Opinion: When Pit Bulls Attack

| June 21, 2011 | 28 Comments

<–please share this opinion with your facebook friends and twitter followers by using the icons to the left.

It can’t be denied that we have seen a rise in “incidents” involving Pit Bull dogs. There was not one, but two recent incidents in Anne Arundel County where a Pit Bull was shot by a person who felt threatened. Earlier this year, a woman was mauled in Gambrills by several Pit Bulls owned by her granddaughter.  And in Baltimore there was another recent Pit Bull attack on an elderly woman. Earlier this year, a 7-year old was mauled by two dogs sending her to the hospital in critical condition. Here’s a July 2009 story about a Pit Bull attack on an animal rescue ranch (sorry, The Capital has a stupid policy of not  allowing people to read their articles indefinitely, you need an archive account to read entire article). The stories are plentiful.

Pit Bull Incidents Lead Other Breeds

The Severna Park Patch ran an article that cited Anne Arundel County officials’ claims that Pit Bull incidents outnumber other incidents by a two to one margin. Based on the recent news, it is hard to dispute that finding. We do not hear of too many attacks by Golden Retrievers, Irish Setters, Labradors, etc. Although many left comments defending the Pit Bull, a simple google search tends to uphold the 2 to 1 ratio.

Pit Bull attack:

Pit Bull attacks

German Shepherd attack:

German Shepherd Attacks

Golden Retriever attack:

Golden Retriever Attack

Pit Bull Legislation

The problem has become enough of an issue that many municipalities, and even countries have banned the animal. Locally, Pit Bulls are illegal in Prince George’s County unless they are born before February 1997.

Pit Bulls born after February 3, 1997, are illegal and must be removed from the County.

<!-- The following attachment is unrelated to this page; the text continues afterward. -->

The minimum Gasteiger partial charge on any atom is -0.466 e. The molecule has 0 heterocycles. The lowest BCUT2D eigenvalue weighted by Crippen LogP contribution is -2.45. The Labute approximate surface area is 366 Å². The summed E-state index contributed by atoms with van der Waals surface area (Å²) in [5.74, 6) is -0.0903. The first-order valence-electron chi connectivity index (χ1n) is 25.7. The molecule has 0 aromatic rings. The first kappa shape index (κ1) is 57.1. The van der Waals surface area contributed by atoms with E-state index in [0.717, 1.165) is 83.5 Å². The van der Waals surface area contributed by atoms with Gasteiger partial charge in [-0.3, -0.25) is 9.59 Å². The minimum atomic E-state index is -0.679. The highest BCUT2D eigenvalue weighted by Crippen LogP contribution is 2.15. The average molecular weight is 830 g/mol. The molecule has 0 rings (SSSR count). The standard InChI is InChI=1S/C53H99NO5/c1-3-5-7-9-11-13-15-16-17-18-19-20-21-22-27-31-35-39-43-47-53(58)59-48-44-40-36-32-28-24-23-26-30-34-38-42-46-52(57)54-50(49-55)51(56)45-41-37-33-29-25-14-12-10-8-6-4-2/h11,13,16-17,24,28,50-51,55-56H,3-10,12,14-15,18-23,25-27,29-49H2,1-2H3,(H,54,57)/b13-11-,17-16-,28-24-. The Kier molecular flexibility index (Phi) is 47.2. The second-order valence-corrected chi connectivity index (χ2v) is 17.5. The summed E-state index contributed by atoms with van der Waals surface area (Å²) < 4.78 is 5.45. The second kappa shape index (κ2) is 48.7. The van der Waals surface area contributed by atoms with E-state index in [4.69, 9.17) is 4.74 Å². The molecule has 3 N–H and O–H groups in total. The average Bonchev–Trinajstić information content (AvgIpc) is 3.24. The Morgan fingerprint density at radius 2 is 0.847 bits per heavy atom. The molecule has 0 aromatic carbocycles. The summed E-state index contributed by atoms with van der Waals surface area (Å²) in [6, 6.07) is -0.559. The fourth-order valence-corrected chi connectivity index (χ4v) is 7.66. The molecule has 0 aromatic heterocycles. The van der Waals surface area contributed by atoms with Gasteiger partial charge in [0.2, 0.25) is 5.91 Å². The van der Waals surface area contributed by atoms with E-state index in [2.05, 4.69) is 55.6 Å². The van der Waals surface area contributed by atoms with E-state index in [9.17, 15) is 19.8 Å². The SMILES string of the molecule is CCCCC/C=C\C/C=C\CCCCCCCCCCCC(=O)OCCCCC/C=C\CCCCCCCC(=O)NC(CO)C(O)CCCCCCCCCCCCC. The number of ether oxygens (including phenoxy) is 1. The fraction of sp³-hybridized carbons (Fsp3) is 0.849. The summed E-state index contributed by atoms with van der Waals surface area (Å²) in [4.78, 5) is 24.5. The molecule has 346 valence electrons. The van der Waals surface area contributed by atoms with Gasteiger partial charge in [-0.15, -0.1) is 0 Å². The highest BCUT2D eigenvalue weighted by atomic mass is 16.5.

For Pit Bulls owned prior to February 3, 1997, owners must provide written proof of ownership which could include rabies certificate, veterinarian bill, or other similar documentation. Pit Bulls owned prior to February 3, 1997, must be maintained within a building or kennel at all times. When outside, Pit Bulls must be kept under control of an adult and secured by an unbreakable or unseverable leash. Violations of the Pit Bull Law will result in fines up to $1,000 or a sentence of not more than six months imprisonment.

Is it time for Anne Arundel County to take a look at legislating the breed? How many more incidents is acceptable?

Personal Experience

While I have not been attacked by a Pit Bull, I have been approached and felt threatened by several in my immediate neighborhood. In one instance, two of them were running free and when they saw me walking my dog, made an immediate beeline across a road toward us growling. They paid no attention to traffic and caused a car to brake hard to not hit the dogs. I picked up my dog and shooed them away with my foot.

Another instance involved another Pit Bull who is normally kept in a wooden fence. Each time I wodl pass by the fence with my dog, the Pit Bull would be growling and gnawing at the boards in an attempt to get out. One day, he was able to get most of the board off and stuck his head through the hole he had chewed and tried to squeeze through. He was unsuccessful and the owner came out and restrained the dog and ultimately repaired the fence–which is again being gnawed upon.

The Pit Bull proponents will argue that they are loving dogs and blame the owners for the dog’s behavior. To a degree there is some truth in that. However, the facts seem to indicate that Pit Bull attacks are much more prevalent than any other breed and anecdotal evidence suggests that the percentage of “bad” Pit Bulls versus “good” ones is higher than that of other breeds.

Have you had a run in with a Pit Bull? What are your thoughts? Is it time to make them illegal here in Anne Arundel County?

This is a video of an attack in Washington, DC. While the voice-over is a bit dramatic, the images speak for themselves.

 

 

Tags: ,

Category: OPINION

About the Author ()

John is the publisher and editor of Eye On Annapolis. As a resident and business owner in Anne Arundel County for more than 15 years, he realized that there was something missing in terms of community news--and Eye On Annapolis was born in late spring 2009. John's background is in the travel industry as a business owner, industry speaker, and travel writer. In terms of blogging and social media, he cut his teeth with MSNBC.com.